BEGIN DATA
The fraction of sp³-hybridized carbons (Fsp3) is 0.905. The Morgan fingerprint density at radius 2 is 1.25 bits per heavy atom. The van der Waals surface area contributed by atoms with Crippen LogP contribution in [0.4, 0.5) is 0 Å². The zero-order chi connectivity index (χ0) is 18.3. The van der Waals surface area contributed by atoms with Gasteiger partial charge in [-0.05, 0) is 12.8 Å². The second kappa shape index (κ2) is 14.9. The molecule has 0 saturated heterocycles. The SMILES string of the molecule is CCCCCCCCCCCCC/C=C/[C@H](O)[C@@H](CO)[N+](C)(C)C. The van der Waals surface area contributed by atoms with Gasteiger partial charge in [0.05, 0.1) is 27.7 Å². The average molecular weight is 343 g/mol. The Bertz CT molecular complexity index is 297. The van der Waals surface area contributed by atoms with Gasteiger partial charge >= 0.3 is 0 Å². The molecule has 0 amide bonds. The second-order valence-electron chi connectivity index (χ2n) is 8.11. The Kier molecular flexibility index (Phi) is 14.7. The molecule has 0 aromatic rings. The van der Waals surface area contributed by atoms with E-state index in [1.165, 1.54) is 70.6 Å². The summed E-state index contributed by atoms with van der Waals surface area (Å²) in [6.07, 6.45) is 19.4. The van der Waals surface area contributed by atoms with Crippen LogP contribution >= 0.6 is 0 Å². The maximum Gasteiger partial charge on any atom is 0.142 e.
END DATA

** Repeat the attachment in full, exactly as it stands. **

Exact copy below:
The fraction of sp³-hybridized carbons (Fsp3) is 0.905. The Morgan fingerprint density at radius 2 is 1.25 bits per heavy atom. The van der Waals surface area contributed by atoms with Crippen LogP contribution in [0.4, 0.5) is 0 Å². The zero-order chi connectivity index (χ0) is 18.3. The van der Waals surface area contributed by atoms with Gasteiger partial charge in [-0.05, 0) is 12.8 Å². The second kappa shape index (κ2) is 14.9. The molecule has 0 saturated heterocycles. The SMILES string of the molecule is CCCCCCCCCCCCC/C=C/[C@H](O)[C@@H](CO)[N+](C)(C)C. The van der Waals surface area contributed by atoms with Gasteiger partial charge in [0.05, 0.1) is 27.7 Å². The average molecular weight is 343 g/mol. The Bertz CT molecular complexity index is 297. The van der Waals surface area contributed by atoms with Gasteiger partial charge >= 0.3 is 0 Å². The molecule has 0 amide bonds. The second-order valence-electron chi connectivity index (χ2n) is 8.11. The Kier molecular flexibility index (Phi) is 14.7. The molecule has 0 aromatic rings. The van der Waals surface area contributed by atoms with E-state index in [1.165, 1.54) is 70.6 Å². The summed E-state index contributed by atoms with van der Waals surface area (Å²) in [6.07, 6.45) is 19.4. The van der Waals surface area contributed by atoms with Crippen LogP contribution >= 0.6 is 0 Å². The maximum Gasteiger partial charge on any atom is 0.142 e.